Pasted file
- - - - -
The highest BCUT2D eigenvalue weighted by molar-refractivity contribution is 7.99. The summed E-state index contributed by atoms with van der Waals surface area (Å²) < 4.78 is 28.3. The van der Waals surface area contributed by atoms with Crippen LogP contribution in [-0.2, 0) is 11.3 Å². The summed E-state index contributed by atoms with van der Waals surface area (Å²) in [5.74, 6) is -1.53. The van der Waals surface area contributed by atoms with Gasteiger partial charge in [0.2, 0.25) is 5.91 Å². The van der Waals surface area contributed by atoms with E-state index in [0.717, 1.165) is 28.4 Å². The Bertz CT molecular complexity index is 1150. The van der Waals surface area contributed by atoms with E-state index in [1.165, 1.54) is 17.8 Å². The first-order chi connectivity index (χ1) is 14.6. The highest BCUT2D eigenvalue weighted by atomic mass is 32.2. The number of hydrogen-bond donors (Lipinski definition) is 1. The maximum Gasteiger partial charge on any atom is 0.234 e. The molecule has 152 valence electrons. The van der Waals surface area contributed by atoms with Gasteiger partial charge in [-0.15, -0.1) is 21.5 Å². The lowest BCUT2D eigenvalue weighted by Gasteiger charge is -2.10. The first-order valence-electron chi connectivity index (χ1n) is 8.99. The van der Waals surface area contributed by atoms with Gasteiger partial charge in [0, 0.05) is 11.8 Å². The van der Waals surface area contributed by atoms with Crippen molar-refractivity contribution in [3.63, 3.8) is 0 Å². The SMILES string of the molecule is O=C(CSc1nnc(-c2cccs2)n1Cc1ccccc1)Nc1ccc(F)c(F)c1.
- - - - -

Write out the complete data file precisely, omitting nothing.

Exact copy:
The highest BCUT2D eigenvalue weighted by molar-refractivity contribution is 7.99. The summed E-state index contributed by atoms with van der Waals surface area (Å²) < 4.78 is 28.3. The van der Waals surface area contributed by atoms with Crippen LogP contribution in [-0.2, 0) is 11.3 Å². The summed E-state index contributed by atoms with van der Waals surface area (Å²) in [5.74, 6) is -1.53. The van der Waals surface area contributed by atoms with Gasteiger partial charge in [0.2, 0.25) is 5.91 Å². The van der Waals surface area contributed by atoms with E-state index in [0.717, 1.165) is 28.4 Å². The Bertz CT molecular complexity index is 1150. The van der Waals surface area contributed by atoms with E-state index in [1.165, 1.54) is 17.8 Å². The first-order chi connectivity index (χ1) is 14.6. The highest BCUT2D eigenvalue weighted by atomic mass is 32.2. The number of hydrogen-bond donors (Lipinski definition) is 1. The maximum Gasteiger partial charge on any atom is 0.234 e. The molecule has 152 valence electrons. The van der Waals surface area contributed by atoms with Gasteiger partial charge in [-0.15, -0.1) is 21.5 Å². The lowest BCUT2D eigenvalue weighted by Gasteiger charge is -2.10. The first-order valence-electron chi connectivity index (χ1n) is 8.99. The van der Waals surface area contributed by atoms with Gasteiger partial charge in [0, 0.05) is 11.8 Å². The van der Waals surface area contributed by atoms with Crippen molar-refractivity contribution in [3.63, 3.8) is 0 Å². The SMILES string of the molecule is O=C(CSc1nnc(-c2cccs2)n1Cc1ccccc1)Nc1ccc(F)c(F)c1.